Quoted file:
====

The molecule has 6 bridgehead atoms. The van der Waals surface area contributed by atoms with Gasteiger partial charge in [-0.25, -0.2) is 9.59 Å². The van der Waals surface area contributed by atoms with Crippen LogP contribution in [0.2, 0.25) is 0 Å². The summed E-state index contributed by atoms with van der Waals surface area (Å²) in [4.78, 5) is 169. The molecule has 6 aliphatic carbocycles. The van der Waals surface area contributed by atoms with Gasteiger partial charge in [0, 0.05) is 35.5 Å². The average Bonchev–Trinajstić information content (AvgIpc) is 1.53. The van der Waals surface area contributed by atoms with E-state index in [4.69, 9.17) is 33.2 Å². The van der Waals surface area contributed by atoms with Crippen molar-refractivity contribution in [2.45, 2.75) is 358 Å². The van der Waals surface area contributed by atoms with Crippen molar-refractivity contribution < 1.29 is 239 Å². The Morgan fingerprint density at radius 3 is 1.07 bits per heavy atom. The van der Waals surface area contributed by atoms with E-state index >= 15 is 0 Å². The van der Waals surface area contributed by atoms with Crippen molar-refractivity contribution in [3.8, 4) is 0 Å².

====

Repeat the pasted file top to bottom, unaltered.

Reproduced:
The molecule has 6 bridgehead atoms. The van der Waals surface area contributed by atoms with Gasteiger partial charge in [-0.25, -0.2) is 9.59 Å². The van der Waals surface area contributed by atoms with Crippen LogP contribution in [0.2, 0.25) is 0 Å². The summed E-state index contributed by atoms with van der Waals surface area (Å²) in [4.78, 5) is 169. The molecule has 6 aliphatic carbocycles. The van der Waals surface area contributed by atoms with Gasteiger partial charge in [0, 0.05) is 35.5 Å². The average Bonchev–Trinajstić information content (AvgIpc) is 1.53. The van der Waals surface area contributed by atoms with E-state index in [4.69, 9.17) is 33.2 Å². The van der Waals surface area contributed by atoms with Crippen molar-refractivity contribution in [2.45, 2.75) is 358 Å². The van der Waals surface area contributed by atoms with Crippen molar-refractivity contribution < 1.29 is 239 Å². The Morgan fingerprint density at radius 3 is 1.07 bits per heavy atom. The van der Waals surface area contributed by atoms with E-state index >= 15 is 0 Å². The van der Waals surface area contributed by atoms with Crippen molar-refractivity contribution in [3.8, 4) is 0 Å².